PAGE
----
Banking & Finance and Small Business & Startups

Microloan program driving small business growth

August 23, 2013
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The Business Journal reported in July that Grand Rapids Opportunities for Women is tripling its microloan program from the $200,000 in Small Business Administration funds it had available last year to $600,000 going into this year. GROW announced late last week it is now accepting applications for the funding. GROW is a Small Business Administration Women’s Business Center.

The nonprofit agency noted in a press release: “The Microloan Program gives applicants a potential opportunity for funding that they cannot borrow through traditional banks — either because they don’t meet eligibility requirements or because they have a funding need below bank minimums set for business loans. Approved microloan borrowers receive a loan up to $50,000, as well as specialized technical assistance including GROW services like mentorship, entrepreneurial training, and one-on-one business counseling to ensure their success.”

Guidelines for applicants include:

  • The ideal borrower has a reduced funding need (from a few thousand dollars up to $50,000).
  • The borrower is interested in developing business skills further and will use funds for working capital, furniture, fixtures, machinery, inventory or other equipment.
  • The Microloan Program can reach beyond Grand Rapids, and business owners in other parts of West Michigan are encouraged to apply.

Microloan Program Manager Bill Hahn said, “Many small business owners report that their biggest obstacle to growth is funding. Microlending can eliminate financial barriers and drive economic growth for individuals, leading to a strong economy for all of West Michigan.”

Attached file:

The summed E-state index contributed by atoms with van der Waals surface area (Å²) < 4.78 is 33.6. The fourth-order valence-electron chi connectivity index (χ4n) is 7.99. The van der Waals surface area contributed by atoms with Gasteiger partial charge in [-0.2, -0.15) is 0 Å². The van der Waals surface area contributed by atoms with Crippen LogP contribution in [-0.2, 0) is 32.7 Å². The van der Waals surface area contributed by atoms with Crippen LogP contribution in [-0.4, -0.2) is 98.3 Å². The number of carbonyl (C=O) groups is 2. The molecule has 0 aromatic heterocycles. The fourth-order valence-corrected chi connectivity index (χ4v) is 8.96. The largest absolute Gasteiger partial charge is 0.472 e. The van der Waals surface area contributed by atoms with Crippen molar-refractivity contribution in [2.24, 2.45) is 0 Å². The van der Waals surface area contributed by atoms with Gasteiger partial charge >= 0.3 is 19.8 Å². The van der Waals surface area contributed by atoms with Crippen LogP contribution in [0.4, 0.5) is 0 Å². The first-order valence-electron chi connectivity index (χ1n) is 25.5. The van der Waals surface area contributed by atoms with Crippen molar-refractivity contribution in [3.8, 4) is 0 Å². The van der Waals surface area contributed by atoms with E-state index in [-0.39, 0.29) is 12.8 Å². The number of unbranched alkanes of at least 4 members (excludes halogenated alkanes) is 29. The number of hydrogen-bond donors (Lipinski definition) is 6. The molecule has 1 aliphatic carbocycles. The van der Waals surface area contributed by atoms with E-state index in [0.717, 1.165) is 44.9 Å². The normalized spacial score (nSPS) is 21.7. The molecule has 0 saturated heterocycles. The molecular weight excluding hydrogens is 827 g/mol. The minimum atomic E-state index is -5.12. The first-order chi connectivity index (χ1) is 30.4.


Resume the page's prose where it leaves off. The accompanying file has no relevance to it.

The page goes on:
Women and men interested in receiving a microloan should contact Hahn by calling (616) 458-3404. More information about this and other GROW programs can be found at growbusiness.org.

GROW told the Business Journal it has two years to lend out the funds, but Hahn had said he expects to make all the loans this fiscal year because of the program’s popularity and growing visibility. “With the additional funds, it’s obviously going to increase our lending capacity,” he said.

Of the $200,000 made available last year, GROW extended $189,121 worth of credit to 14 businesses, and 17 loans were funded. Hahn said if lending continues at the same clip this year, he estimates helping three times the number of businesses.

The additional funding is particularly important to women business owners and entrepreneurs in the Grand Rapids community. Of the businesses that received loans during 2012, 92 percent were woman owned, 15 percent were minority owned, 23 percent were owned by single mothers, and 50 percent of the business owners had a household income that was less than HUD’s Low Income guidelines.

According to the Small Business Administration, more than 80 percent of small businesses use some sort of financing to grow their business.

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